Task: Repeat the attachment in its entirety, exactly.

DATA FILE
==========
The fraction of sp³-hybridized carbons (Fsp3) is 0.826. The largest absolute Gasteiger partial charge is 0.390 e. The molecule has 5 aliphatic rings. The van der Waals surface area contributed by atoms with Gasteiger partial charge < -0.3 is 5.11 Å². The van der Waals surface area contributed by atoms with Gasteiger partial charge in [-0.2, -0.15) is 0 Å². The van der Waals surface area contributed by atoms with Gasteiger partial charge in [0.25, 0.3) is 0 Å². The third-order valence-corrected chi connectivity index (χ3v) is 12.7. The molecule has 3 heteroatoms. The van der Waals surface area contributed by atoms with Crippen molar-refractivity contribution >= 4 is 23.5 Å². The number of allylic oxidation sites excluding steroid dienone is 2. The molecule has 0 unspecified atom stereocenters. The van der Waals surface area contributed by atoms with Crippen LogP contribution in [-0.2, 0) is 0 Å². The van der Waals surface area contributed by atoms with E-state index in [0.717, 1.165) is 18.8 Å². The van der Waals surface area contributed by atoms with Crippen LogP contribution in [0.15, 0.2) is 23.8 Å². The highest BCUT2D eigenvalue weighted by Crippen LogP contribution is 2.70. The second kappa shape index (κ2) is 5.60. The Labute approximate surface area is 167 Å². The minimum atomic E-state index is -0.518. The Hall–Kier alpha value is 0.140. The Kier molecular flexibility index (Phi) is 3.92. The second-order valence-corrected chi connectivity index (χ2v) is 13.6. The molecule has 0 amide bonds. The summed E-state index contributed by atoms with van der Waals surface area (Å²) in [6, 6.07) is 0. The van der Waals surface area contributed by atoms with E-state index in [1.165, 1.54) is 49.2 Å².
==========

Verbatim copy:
The fraction of sp³-hybridized carbons (Fsp3) is 0.826. The largest absolute Gasteiger partial charge is 0.390 e. The molecule has 5 aliphatic rings. The van der Waals surface area contributed by atoms with Gasteiger partial charge < -0.3 is 5.11 Å². The van der Waals surface area contributed by atoms with Gasteiger partial charge in [-0.2, -0.15) is 0 Å². The van der Waals surface area contributed by atoms with Gasteiger partial charge in [0.25, 0.3) is 0 Å². The third-order valence-corrected chi connectivity index (χ3v) is 12.7. The molecule has 3 heteroatoms. The van der Waals surface area contributed by atoms with Crippen molar-refractivity contribution >= 4 is 23.5 Å². The number of allylic oxidation sites excluding steroid dienone is 2. The molecule has 0 unspecified atom stereocenters. The van der Waals surface area contributed by atoms with Crippen LogP contribution in [-0.2, 0) is 0 Å². The van der Waals surface area contributed by atoms with E-state index in [0.717, 1.165) is 18.8 Å². The van der Waals surface area contributed by atoms with Crippen LogP contribution in [0.15, 0.2) is 23.8 Å². The highest BCUT2D eigenvalue weighted by Crippen LogP contribution is 2.70. The second kappa shape index (κ2) is 5.60. The Labute approximate surface area is 167 Å². The minimum atomic E-state index is -0.518. The Hall–Kier alpha value is 0.140. The Kier molecular flexibility index (Phi) is 3.92. The second-order valence-corrected chi connectivity index (χ2v) is 13.6. The molecule has 0 amide bonds. The summed E-state index contributed by atoms with van der Waals surface area (Å²) in [6, 6.07) is 0. The van der Waals surface area contributed by atoms with E-state index in [1.165, 1.54) is 49.2 Å².